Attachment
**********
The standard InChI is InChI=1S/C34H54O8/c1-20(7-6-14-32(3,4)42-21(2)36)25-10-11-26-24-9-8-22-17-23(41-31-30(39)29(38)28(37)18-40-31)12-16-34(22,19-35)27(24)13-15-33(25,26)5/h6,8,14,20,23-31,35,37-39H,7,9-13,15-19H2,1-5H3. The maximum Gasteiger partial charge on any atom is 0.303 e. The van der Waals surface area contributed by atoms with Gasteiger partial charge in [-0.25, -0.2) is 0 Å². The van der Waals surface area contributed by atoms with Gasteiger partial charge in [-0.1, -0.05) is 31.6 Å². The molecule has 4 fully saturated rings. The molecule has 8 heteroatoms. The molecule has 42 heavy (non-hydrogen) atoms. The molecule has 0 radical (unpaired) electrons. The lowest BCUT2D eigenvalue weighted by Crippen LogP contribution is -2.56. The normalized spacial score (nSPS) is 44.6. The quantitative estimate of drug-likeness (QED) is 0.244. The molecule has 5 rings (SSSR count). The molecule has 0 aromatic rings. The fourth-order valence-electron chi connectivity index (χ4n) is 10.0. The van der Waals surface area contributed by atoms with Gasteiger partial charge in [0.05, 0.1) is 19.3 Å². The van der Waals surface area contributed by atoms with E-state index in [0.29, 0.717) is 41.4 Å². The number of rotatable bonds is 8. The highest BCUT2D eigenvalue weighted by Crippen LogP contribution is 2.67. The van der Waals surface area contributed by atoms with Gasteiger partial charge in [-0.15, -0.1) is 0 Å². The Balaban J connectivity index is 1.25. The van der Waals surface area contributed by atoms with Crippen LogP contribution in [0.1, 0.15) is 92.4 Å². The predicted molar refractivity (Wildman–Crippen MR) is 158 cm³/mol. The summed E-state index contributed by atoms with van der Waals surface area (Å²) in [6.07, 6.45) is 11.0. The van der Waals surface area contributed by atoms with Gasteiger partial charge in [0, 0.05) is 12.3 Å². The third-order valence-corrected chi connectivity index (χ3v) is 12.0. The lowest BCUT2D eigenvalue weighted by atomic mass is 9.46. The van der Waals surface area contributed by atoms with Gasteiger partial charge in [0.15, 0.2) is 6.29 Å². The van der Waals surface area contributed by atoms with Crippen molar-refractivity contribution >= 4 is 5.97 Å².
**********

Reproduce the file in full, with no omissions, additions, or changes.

The standard InChI is InChI=1S/C34H54O8/c1-20(7-6-14-32(3,4)42-21(2)36)25-10-11-26-24-9-8-22-17-23(41-31-30(39)29(38)28(37)18-40-31)12-16-34(22,19-35)27(24)13-15-33(25,26)5/h6,8,14,20,23-31,35,37-39H,7,9-13,15-19H2,1-5H3. The maximum Gasteiger partial charge on any atom is 0.303 e. The van der Waals surface area contributed by atoms with Gasteiger partial charge in [-0.25, -0.2) is 0 Å². The van der Waals surface area contributed by atoms with Gasteiger partial charge in [-0.1, -0.05) is 31.6 Å². The molecule has 4 fully saturated rings. The molecule has 8 heteroatoms. The molecule has 42 heavy (non-hydrogen) atoms. The molecule has 0 radical (unpaired) electrons. The lowest BCUT2D eigenvalue weighted by Crippen LogP contribution is -2.56. The normalized spacial score (nSPS) is 44.6. The quantitative estimate of drug-likeness (QED) is 0.244. The molecule has 5 rings (SSSR count). The molecule has 0 aromatic rings. The fourth-order valence-electron chi connectivity index (χ4n) is 10.0. The van der Waals surface area contributed by atoms with Gasteiger partial charge in [0.05, 0.1) is 19.3 Å². The van der Waals surface area contributed by atoms with E-state index in [0.29, 0.717) is 41.4 Å². The number of rotatable bonds is 8. The highest BCUT2D eigenvalue weighted by Crippen LogP contribution is 2.67. The van der Waals surface area contributed by atoms with Gasteiger partial charge in [-0.15, -0.1) is 0 Å². The Balaban J connectivity index is 1.25. The van der Waals surface area contributed by atoms with Crippen LogP contribution in [0.1, 0.15) is 92.4 Å². The predicted molar refractivity (Wildman–Crippen MR) is 158 cm³/mol. The summed E-state index contributed by atoms with van der Waals surface area (Å²) in [6.07, 6.45) is 11.0. The van der Waals surface area contributed by atoms with Gasteiger partial charge in [0, 0.05) is 12.3 Å². The third-order valence-corrected chi connectivity index (χ3v) is 12.0. The lowest BCUT2D eigenvalue weighted by atomic mass is 9.46. The van der Waals surface area contributed by atoms with Gasteiger partial charge in [0.15, 0.2) is 6.29 Å². The van der Waals surface area contributed by atoms with Crippen molar-refractivity contribution >= 4 is 5.97 Å².